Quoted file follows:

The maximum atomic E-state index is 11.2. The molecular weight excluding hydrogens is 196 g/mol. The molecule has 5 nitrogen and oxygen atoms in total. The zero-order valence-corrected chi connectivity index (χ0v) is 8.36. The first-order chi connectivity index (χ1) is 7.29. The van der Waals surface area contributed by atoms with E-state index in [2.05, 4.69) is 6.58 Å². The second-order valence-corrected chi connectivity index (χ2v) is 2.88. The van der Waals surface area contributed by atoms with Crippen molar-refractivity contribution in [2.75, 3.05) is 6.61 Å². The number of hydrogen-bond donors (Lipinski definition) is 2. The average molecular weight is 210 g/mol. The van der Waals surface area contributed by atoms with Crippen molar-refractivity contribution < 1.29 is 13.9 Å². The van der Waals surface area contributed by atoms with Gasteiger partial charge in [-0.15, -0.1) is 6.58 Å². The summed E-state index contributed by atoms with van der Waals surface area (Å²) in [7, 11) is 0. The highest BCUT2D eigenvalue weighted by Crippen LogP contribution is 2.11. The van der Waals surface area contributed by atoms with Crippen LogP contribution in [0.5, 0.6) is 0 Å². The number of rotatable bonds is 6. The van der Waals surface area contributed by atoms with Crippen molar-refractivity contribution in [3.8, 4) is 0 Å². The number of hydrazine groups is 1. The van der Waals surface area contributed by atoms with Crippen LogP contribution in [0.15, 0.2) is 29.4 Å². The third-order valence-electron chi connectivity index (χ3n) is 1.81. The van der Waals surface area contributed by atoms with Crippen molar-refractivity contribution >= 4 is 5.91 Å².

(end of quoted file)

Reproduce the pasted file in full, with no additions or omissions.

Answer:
The maximum atomic E-state index is 11.2. The molecular weight excluding hydrogens is 196 g/mol. The molecule has 5 nitrogen and oxygen atoms in total. The zero-order valence-corrected chi connectivity index (χ0v) is 8.36. The first-order chi connectivity index (χ1) is 7.29. The van der Waals surface area contributed by atoms with E-state index in [2.05, 4.69) is 6.58 Å². The second-order valence-corrected chi connectivity index (χ2v) is 2.88. The van der Waals surface area contributed by atoms with Crippen molar-refractivity contribution in [2.75, 3.05) is 6.61 Å². The number of hydrogen-bond donors (Lipinski definition) is 2. The average molecular weight is 210 g/mol. The van der Waals surface area contributed by atoms with Crippen molar-refractivity contribution < 1.29 is 13.9 Å². The van der Waals surface area contributed by atoms with Gasteiger partial charge in [-0.15, -0.1) is 6.58 Å². The summed E-state index contributed by atoms with van der Waals surface area (Å²) in [7, 11) is 0. The highest BCUT2D eigenvalue weighted by Crippen LogP contribution is 2.11. The van der Waals surface area contributed by atoms with Crippen LogP contribution in [0.5, 0.6) is 0 Å². The number of rotatable bonds is 6. The van der Waals surface area contributed by atoms with Crippen molar-refractivity contribution in [3.8, 4) is 0 Å². The number of hydrazine groups is 1. The van der Waals surface area contributed by atoms with Crippen LogP contribution in [0.15, 0.2) is 29.4 Å². The third-order valence-electron chi connectivity index (χ3n) is 1.81. The van der Waals surface area contributed by atoms with Crippen molar-refractivity contribution >= 4 is 5.91 Å².